Right. We have to be realistic. We have to be genuine. There are a couple of ways you can take that statement, “Doctrine divides.” The positive way is, “Well, yes. It intends to divide truth from falsehood.” So not every division is necessarily negative, right? Right from wrong. True from false. True worship from idolatry. That's one of the most important things doctrine divides, true worship from idolatry.
But I think when you hear it in churches, most people are thinking about doctrines that have actually been written by Christian theologians that have become divisive. Different views on the Lord's supper, different views on baptism, and we could go right down the table of contents of any systematic theology, and there are several things to say here: First, we have to be realistic. Doctrine has divided large swaths of the church. The Protestant Church because of their concern for justification by faith and other doctrines, felt compelled to draw a line and say, “No, this is not of the gospel.”
That's another reason why theology is necessary, by the way. We're always having to ask that question: Is this of the gospel? There is only one gospel, so we can't have counterfeits. Is this the genuine article? Or is it a counterfeit gospel? It's a question we have to keep asking.
But back to the one on “doctrine divides.” It saddens me. I mean it's tragic that doctrine has often unnecessarily divided the people of God. So on the one hand we have to draw the line over some issues, but on the other…. Well, what is the alternative? One thing to keep in mind is that not all doctrines are created equal. Some are more important than others.
And about those—I would say for example the doctrine of the Trinity—we can't waffle. We can't accept substitutes for the doctrine of the Trinity.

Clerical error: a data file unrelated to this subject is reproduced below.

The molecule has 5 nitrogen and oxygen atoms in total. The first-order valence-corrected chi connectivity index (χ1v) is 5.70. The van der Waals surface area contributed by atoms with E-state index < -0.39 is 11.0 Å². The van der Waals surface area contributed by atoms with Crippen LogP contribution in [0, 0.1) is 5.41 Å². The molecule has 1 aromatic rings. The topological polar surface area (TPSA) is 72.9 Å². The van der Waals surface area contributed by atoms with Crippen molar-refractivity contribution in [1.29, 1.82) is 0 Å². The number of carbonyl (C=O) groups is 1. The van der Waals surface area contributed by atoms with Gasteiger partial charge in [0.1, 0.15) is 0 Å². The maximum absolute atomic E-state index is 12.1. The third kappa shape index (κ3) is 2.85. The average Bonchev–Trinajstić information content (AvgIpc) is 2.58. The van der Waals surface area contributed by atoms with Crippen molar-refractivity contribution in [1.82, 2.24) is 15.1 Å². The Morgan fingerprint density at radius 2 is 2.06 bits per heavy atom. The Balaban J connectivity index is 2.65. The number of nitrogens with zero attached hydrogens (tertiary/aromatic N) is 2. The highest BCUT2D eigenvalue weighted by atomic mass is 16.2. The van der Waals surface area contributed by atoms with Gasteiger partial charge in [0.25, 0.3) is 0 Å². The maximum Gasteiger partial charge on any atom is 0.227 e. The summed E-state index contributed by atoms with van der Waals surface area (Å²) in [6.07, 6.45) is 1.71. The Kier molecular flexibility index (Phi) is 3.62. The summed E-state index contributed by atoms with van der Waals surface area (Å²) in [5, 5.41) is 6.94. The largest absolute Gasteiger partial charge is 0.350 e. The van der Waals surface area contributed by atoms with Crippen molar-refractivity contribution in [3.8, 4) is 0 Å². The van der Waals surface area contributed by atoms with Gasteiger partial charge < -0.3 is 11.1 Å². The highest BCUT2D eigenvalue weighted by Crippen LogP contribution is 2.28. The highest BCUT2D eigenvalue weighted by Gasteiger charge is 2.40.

And so there has to be a division, say, between orthodoxy and heresy. But on a doctrine like baptism, I don't think orthodoxy is the issue. I'm very reluctant as a systematic theologian to whip out the H word and call someone a heretic. Unless there’s really good reason to do so. And so what I want to say is this: Doctrine divides sometimes because of the way people use doctrines. And I’m a big believer in intellectual virtue and in listening very carefully, trying to be charitable to other positions. And only after you've made the effort to listen and understand and to be charitable, only after you've made the effort can you even dare to criticize someone.
And I think too many of us and too many times in church history, people haven't necessarily taken the time to listen well or to be charitable to their conversation partners, so some divisions, I think, have been unnecessary. There is a good book I recommend on this. It's called When Doctrine Divides the People of God. It’s Rhyne Putman, and he has a lot of helpful advice for what to do when you find yourself in the thick of a doctrinal disagreement.
Are you interested in learning more about our triune God? The C.S. Lewis Institute award-winning website has some excellent resources that can help you with that. So go to www.cslewisinstitute.org—sorry for all those letters—and type in “triune God” in the search bar. You'll find articles there by Tom Schwanda, Kevin Vanhoozer, Andy Bannister, Stephen Eyre, and others that can help you deepen your understanding of our great and magnificent triune God.
Ah! That’s really good! We'll put the link for that in the show notes. I very often recommend to people J.I. Packer’s book Concise Theology because it lives up to its name. It is concise, but boy he… I mean the joke about Packer is he packs a lot into just a few pages. But that book was very helpful for me, even after I had read much bigger things and more complex. That was just very, very clarifying. So that’s really helpful.
I’m definitely a Packer fan, so I second that.